Whenever I tell a colleague that I am speaking at a conference, the common response is usually along the lines of, "you get up in front of people and talk? I could never do that." The fact that I am here in the flesh writing to you now proves that this daunting task is easier than many think. What's more is the fact that it's not just about doing something intimidating or challenging, it's all about sharing that little bit of knowledge that you have with someone to make them better.
It has been said that when you attend a conference (technical or creative) the speakers at that conference represent the top 5% of minds in your respective fields. Essentially the cream of the crop. While the attendees can very easily benefit from this type of talent and knowledge, speaking at a conference can benefit you just as much. Surrounding yourself with this type of knowledge is in infectious; which can only improve you as a person, personally and professionally, and as a subject matter expert.
So you may be saying to yourself, "Ok so I can get smarter and/or more knowledgable. Big deal. Is that all?" Well no of course not. Keep reading.
Investing in your skill
I can speak from experience that there is nothing more embarrassing than getting up in front of a group of people and you start receiving questions that you don't know the answers to; especially when you are live-coding. It's awkward for you and the people attending your talk. So how do you avoid this?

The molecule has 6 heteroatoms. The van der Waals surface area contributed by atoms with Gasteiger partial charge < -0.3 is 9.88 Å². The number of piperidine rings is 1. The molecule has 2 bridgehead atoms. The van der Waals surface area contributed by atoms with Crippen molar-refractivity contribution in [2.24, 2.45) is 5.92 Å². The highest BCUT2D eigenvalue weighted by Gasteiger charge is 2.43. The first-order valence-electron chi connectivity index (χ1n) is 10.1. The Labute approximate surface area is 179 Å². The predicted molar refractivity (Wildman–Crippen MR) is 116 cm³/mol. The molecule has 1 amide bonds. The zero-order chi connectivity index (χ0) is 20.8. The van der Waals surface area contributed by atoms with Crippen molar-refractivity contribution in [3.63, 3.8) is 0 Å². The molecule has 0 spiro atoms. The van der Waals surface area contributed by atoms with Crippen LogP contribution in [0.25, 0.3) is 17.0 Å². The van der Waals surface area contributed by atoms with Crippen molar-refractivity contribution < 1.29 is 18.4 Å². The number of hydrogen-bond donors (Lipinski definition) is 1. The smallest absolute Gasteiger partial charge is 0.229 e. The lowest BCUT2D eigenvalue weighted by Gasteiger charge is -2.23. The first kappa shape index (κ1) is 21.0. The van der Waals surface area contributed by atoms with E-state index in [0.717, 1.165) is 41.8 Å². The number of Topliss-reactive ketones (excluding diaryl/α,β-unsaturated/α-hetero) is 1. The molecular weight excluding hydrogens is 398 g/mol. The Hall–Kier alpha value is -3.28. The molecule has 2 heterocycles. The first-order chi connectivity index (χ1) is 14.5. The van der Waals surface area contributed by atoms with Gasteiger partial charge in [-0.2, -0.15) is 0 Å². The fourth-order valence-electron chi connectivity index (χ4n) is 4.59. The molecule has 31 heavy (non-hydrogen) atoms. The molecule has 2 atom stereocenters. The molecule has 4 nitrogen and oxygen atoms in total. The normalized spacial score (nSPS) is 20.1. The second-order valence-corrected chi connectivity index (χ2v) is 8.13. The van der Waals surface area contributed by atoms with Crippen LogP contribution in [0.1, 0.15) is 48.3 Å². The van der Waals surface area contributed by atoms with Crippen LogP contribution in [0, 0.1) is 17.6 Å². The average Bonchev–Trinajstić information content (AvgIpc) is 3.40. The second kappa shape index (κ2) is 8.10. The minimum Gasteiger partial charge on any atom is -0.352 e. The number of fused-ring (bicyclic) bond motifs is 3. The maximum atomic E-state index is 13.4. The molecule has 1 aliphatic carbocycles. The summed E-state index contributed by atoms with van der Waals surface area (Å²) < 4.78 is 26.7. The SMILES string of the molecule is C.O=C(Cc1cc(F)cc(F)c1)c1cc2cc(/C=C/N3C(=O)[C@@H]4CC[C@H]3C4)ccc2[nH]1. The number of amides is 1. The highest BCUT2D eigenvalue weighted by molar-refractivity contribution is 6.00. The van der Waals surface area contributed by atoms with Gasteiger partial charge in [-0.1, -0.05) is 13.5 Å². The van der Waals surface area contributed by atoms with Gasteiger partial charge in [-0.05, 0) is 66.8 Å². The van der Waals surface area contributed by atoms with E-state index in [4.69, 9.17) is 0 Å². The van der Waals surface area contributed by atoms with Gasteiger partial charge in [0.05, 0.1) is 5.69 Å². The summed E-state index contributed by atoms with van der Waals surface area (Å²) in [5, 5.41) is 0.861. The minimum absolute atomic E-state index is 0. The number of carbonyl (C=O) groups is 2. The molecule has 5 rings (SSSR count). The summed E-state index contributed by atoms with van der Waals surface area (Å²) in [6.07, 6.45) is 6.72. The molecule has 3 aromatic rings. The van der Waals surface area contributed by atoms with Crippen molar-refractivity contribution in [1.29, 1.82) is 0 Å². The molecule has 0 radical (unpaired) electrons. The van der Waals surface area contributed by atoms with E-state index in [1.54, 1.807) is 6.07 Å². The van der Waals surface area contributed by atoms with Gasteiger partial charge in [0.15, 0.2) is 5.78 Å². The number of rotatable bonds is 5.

It's simple: do your homework.
While you may be pretty comfortable with your subject matter, there is always an opportunity for you to add just a few extra facts to help draw in your audience even more. More often than not, these facts, pointers, or how-to's are items that you probably don't already know. A common requirement for conferences is for you to stage your code on GitHub or any other equivalent with any associated documentation. A bi-product of this requirement is clean code and detailed how-to's; all extremely effective tools who may not be experts. It's these little nuggets that help validate you even more as a speaker.
What it did for me
For example, in preparation for a session that I was going to give on the Ionic Mobile Framework, I had to familiarize myself with multiple deployment platforms. I am an Apple/Mac guy: I have multiple iPads, several iPhones, and a couple Apple computers at home. However to think that everyone else works on the exact same devices I do would be naive and frankly, stupid. So I invested in a cheap PC as well as an Android phone so I could broaden my scope of documentation; allowing me to understand the ins and outs of Android Studio and the Java SDK (software developer kit). Boy am I glad I did. I found more than a couple "gotchas" that could have easily derailed my talk.
All of these items require time. This is time that you spend becoming even more familiar with the documentation and processes and thus committing even more information to memory. In the end you solidify yourself within the minds of your attendees as a subject matter expert.
Building yourself up
If you want to speak publicly, you don't necessarily have to immediately jump into the conference environment. Speaking in front of complete strangers with zero context on who you are or where you come from can be frightening. I get it. Fortunately I can vouch for the fact that there are several other opportunities for you to speak before taking the conference plunge.
One opportunity that commonly gets overlooked is client meetings. While you may not be speaking in a traditional workshop session type setting, you are in fact speaking to people who are not familiar with your content; requiring your to explain in detail how you came to a certain conclusion. What's more is you may receive questions on your conclusions forcing you to think quickly on your feet thus placing even more emphasis on your preparation.